Zimbabwe's military has read out a statement on the country's state-run media, ZBC, saying it has taken action to target criminals "committing crimes that are causing social and economic suffering in the country", claiming that there is no "military takeover of government" and that President Robert Mugabe is safe.
"As soon as we have accomplished our mission, we expect that the situation will return to normalcy," the army's statement said.
According to the statement, if the degenerating political, social and economic situation in the country is not addressed, it may lead to a "violent conflict," the Associated Press reported. The army also urged other security services to "cooperate for the good of our country," cautioning that provocations will be met with an appropriate response.
In Harare during the wee hours of the morning, it was reported that soldiers with the Zimbabwe Defense Forces (ZDF) had seized control of the state broadcasting outlet. The seizure was speculated to be part of a military coup against the government of long-time President of Zimbabwe Robert Mugabe.
Two employees of the Zimbabwe Broadcasting Corporation (ZBC), as well as a human rights worker, told the local Reuters bureau that soldiers occupied the state broadcasters' headquarters in the capital city.
The staffers claimed that the soldiers manhandled them as they took control of the office. However, they were also told that they "should not worry" as the soldiers were only there to "protect" the site.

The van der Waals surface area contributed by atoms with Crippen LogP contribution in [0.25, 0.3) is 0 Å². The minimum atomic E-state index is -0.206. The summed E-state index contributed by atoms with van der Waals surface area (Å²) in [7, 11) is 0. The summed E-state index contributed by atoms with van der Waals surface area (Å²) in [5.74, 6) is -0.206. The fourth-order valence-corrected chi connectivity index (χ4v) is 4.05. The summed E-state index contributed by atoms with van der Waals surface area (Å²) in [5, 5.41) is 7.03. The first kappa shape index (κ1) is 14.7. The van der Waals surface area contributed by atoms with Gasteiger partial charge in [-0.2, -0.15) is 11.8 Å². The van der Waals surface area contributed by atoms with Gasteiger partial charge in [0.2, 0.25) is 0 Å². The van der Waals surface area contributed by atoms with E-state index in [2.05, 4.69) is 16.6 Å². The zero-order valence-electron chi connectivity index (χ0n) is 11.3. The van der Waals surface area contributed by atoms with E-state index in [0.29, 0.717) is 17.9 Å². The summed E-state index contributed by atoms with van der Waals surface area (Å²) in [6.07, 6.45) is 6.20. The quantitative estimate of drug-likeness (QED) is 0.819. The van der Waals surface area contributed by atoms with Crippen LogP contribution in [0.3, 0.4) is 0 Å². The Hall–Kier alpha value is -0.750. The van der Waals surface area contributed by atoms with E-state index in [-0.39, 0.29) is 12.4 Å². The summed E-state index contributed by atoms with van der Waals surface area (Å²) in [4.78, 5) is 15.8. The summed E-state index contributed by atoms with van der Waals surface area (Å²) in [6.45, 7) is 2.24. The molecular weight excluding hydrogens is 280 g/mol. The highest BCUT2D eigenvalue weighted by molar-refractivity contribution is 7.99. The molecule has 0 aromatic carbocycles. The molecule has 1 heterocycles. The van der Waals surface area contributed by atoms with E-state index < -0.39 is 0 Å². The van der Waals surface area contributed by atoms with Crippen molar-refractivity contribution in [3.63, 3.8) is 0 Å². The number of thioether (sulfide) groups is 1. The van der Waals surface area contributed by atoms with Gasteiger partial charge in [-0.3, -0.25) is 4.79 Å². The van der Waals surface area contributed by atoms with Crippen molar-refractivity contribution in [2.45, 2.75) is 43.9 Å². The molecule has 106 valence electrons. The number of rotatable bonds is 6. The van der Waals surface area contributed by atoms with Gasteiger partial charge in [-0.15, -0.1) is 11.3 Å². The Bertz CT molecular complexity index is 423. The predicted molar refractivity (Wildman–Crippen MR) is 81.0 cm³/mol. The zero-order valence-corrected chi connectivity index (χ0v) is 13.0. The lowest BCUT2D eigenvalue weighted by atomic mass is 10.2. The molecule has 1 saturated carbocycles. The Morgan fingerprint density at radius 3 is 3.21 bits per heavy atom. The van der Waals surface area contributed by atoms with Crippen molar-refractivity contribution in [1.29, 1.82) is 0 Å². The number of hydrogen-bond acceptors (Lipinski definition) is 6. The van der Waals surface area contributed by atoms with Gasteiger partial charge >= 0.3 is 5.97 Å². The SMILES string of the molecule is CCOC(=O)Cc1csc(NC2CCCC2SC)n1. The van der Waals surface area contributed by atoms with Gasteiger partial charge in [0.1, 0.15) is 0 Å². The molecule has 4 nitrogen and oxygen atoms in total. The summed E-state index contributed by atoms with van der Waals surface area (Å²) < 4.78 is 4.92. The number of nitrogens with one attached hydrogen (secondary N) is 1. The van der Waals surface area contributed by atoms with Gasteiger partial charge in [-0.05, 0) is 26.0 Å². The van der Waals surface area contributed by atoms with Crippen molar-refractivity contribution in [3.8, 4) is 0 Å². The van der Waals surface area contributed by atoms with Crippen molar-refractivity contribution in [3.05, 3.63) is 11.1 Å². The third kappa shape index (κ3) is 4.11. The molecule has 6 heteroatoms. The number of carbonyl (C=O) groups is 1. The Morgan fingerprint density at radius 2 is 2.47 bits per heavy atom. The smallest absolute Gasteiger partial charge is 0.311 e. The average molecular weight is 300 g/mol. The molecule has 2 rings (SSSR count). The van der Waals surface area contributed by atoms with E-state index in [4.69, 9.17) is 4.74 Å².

Unconfirmed reports have poured in from Harare: dramatic claims of gunfights, at least three explosions in the streets, and Mugabe's house being surrounded and occupied by the military. Videos have surfaced of military vehicles, including tanks and trucks, blocking streets. Soldiers were also reportedly spotted loading ammunition into trucks. Confusion reigns in the capital, with few reputable reports thus far. The US embassy announced that they would be "minimally staffed and closed to the public" as a result of the uncertainty.
Citing "the uncertain situation" and "reports of unusual military activity" in Harare, the British embassy in Zimbabwe warned citizens to stay indoors "until the situation becomes clearer".
On Tuesday, tanks were spotted in the outskirts of Harare. They were believed to be heading to the capital.
Earlier in November, Mugabe removed his vice president, Emmerson Mnangagwa, who had been a government minister for decades and a soldier during the nation's war for independence in the 1970s. Mnangagwa is popular with the military, and he was thought to be the most likely successor to the 93-year-old Mugabe. With Mnangagwa gone, the most likely successor to Mugabe is his 52-year-old wife, Grace. A power grab by Grace Mugabe is being widely discussed as a driving force behind the sudden military moves.
Mnangagwa has not appeared publicly since his removal.
On Monday, General Constantino Chiwenga, the commander of the Zimbabwe Defense Forces, vowed to "remind those behind the current treacherous shenanigans that, when it comes to matters of protecting our revolution, the military will not hesitate to step in."
Mugabe's party, the ruling Zimbabwe African National Union-Patriotic Front (ZANU-PF), replied to Chiwenga's statement by calling it "treasonous conduct on his part" that was "meant to incite insurrection and violent challenges to the Constitutional Order." They also criticized Chiwenga for involving himself in politics instead of sticking to military affairs.
"Such conduct stands unreservedly condemned not only in the party… but also in the [region] and the entire African continent where subversion of constitutional authority is… regarded as absolute anathema," read a statement from Simon Khaya-Moyo, the national secretary for information and publicity.